Lohri is a festival connected with the solar year. Generally, it is an accepted fact that this festival is to worship fire. This is particularly a happy occasion for the couples who for the first time celebrated Lohri after th eir marriage and also the first Lohri of the son born in a family. Children visit homes in the neighbourhood and sing songs. One of the famous ones is :
The day begins with children collecting money from houses in the neighbourhood. In the evening, winter savouries are served around a bonfire. Celebrated enthusiastically in Haryana, Punjab and parts of Himachal Pradesh, it also signifies the beginning of the end of winter. Children go from door to door singing songs in praise of Dulha Bhatti, a Punjabi version of Robin Hood who robbed the rich and helped the poor. These “visitors” are given either money or gachak, bhuga, til, moongphali, gur and rewri. A bonfire is lit and everyone gathers around it. Munchies, collected from each house, go around the party and are also thrown into the fire.
The festival assumes greater significance if there has been a happy event in the family during the elapsed year, like the birth of a male child or marriage. The family then plays host to relations and friends wherein the eats take a back seat and merry-making takes over. Move on folks! It is then time for bhangra, dhol, gidda and light-hearted flirtation. Liquor flows freely and guests are served dinner. But then liquor is a modern introduction and is not customary and celebrations depend on how much does the pocket allow.A popular belief in this region is that if someone seeks a radish roasted in the bonfire lit by a family that has reason to celebrate, then blessings are bestowed on the family of the seeker as well. Geographically speaking, the earth leans towards the sun along the Tropic of Capricorn (Makara rekha) from the day following Lohri, also known as Winter Solstice. The earth, farthest from the sun at this point of time, starts its journey towards the sun along its elliptical orbit, thus heralding in the onset of spring. It is this transition which is celebrated as Lohri in northern India, Makara sankranti in the central part of the country and as Pongal-Sankranti in South India.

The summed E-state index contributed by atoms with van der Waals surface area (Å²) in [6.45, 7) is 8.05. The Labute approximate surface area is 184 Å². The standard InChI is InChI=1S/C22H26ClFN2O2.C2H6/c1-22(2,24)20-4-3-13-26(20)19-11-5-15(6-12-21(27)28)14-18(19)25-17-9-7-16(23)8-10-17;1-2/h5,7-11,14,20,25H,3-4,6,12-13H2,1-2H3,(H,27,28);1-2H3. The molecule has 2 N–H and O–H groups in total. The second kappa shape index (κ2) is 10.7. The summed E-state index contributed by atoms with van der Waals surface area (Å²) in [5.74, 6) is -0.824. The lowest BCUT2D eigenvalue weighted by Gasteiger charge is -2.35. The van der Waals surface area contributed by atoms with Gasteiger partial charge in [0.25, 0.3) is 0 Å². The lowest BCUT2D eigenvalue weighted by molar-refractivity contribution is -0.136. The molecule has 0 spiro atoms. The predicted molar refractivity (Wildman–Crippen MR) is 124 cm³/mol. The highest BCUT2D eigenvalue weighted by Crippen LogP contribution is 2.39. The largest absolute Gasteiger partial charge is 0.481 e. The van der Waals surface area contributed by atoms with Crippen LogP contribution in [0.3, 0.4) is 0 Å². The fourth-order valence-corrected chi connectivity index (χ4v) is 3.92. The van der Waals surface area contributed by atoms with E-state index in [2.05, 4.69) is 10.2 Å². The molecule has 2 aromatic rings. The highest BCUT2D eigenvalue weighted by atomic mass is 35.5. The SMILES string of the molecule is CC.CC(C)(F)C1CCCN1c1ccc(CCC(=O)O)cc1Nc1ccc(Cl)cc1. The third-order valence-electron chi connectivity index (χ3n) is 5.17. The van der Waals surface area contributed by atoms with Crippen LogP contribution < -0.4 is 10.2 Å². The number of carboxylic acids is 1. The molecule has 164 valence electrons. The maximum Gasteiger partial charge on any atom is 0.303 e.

The festival is spread over three days in South India and also signifies the beginning of harvesting. A rath yatra is taken out from the Kandaswamy temple in Chennai on Pongal. The day is celebrated as Ganga-Sagara in West Bengal and according a belief, Hindus purify their sins by taking bath in the Ganges. A big fair is also held on the Sagara Island, 64 km from the Diamond harbour where the Ganga meets the Bay of Bengal. Call it Lohri, Pongal or Sankranti, the festival conveys the same message — the bond of brotherhood and the spirit of oneness should prevail despite all odds.